• Madoc continues to receive marching orders from Narust to foil their efforts to destroy the Red Scepter. He continuously fights Narust at this point and is bleeding HPs every time.

The final argument comes down to this: Hafiz pleads with Macsen to hand over the scepter so they can end the battle with Narust once and for all. And Macsen, having seen the scepter is straight up evil, is persuadable! Hafiz rolls a 10+, and Macsen reveals how he can be convinced: Send Madoc home, now, alone. 

But Carwyn won’t leave Madoc alone and Hafiz’s instinct is mercy. And Madoc is slowly dying as he fights against Narust’s will.

Hafiz’s player literally freezes up for five solid minutes at the table. We all just watch him grind his gears. It’s marvelous. 

An Unlikely Solution

Ultimately Hafiz cuts this Gordian knot in two! He says, “Let me sleep on it, and I’ll give you my answer in the morning.” And he looks meaningfully at Carwyn, who has already agreed to steal the scepter and escape into the night.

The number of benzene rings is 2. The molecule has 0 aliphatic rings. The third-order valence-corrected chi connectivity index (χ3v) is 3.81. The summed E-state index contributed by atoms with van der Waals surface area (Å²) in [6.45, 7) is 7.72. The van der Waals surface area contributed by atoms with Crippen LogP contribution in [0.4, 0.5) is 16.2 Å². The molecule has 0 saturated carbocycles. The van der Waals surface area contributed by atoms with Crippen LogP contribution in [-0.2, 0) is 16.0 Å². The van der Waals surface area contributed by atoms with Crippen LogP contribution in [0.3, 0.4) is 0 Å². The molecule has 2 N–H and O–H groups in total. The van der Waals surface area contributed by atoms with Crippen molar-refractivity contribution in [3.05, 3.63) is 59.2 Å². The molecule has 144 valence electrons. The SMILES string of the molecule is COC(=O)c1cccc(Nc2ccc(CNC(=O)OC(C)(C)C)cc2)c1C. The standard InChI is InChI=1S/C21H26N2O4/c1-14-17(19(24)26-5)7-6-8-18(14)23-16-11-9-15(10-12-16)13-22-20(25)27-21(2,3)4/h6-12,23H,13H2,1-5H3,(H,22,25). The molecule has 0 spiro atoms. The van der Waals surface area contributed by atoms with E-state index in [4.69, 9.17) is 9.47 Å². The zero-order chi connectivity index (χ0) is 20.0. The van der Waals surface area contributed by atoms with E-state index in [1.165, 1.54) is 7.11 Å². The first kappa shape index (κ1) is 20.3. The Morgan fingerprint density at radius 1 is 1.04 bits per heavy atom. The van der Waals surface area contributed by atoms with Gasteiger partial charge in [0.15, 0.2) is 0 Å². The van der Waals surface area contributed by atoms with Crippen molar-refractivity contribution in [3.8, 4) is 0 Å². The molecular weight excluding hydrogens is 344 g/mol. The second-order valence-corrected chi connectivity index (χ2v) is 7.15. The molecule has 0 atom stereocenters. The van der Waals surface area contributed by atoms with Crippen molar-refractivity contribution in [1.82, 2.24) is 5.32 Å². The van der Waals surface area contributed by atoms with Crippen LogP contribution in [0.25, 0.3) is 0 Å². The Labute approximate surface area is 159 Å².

Right. So, yeah, the Fox can trivially steal the scepter off the Seeker via a move. But the real challenge here is for he and Hafiz to slip out of camp without anyone noticing. So they Defy Danger to sneak out. Carywn of course does, but Hafiz doesn’t quite. He wakes Macsen up but doesn’t know it.

As the lightbearer and fox slip out, Macsen finds himself alone with the sleeping, corrupted boy. The scepter is gone and he can seen the other two slipping away into the dark. And he sees his opportunity to rid the world of what he’s convinced is a monster dressed, once again, in the skin of a child. 

And that’s where we ended.

3 thoughts on “Stonetop AP Session 9: The All-Consuming Child”

  1. What a place to end the session! Love the dramatic tension. I wasn’t really interested in Stonetop but your posts have changed my mind.

  2. It really came together for us. In fact I’ve been kind of bummed that our last few games didn’t come together as well as this one did.

Leave a Reply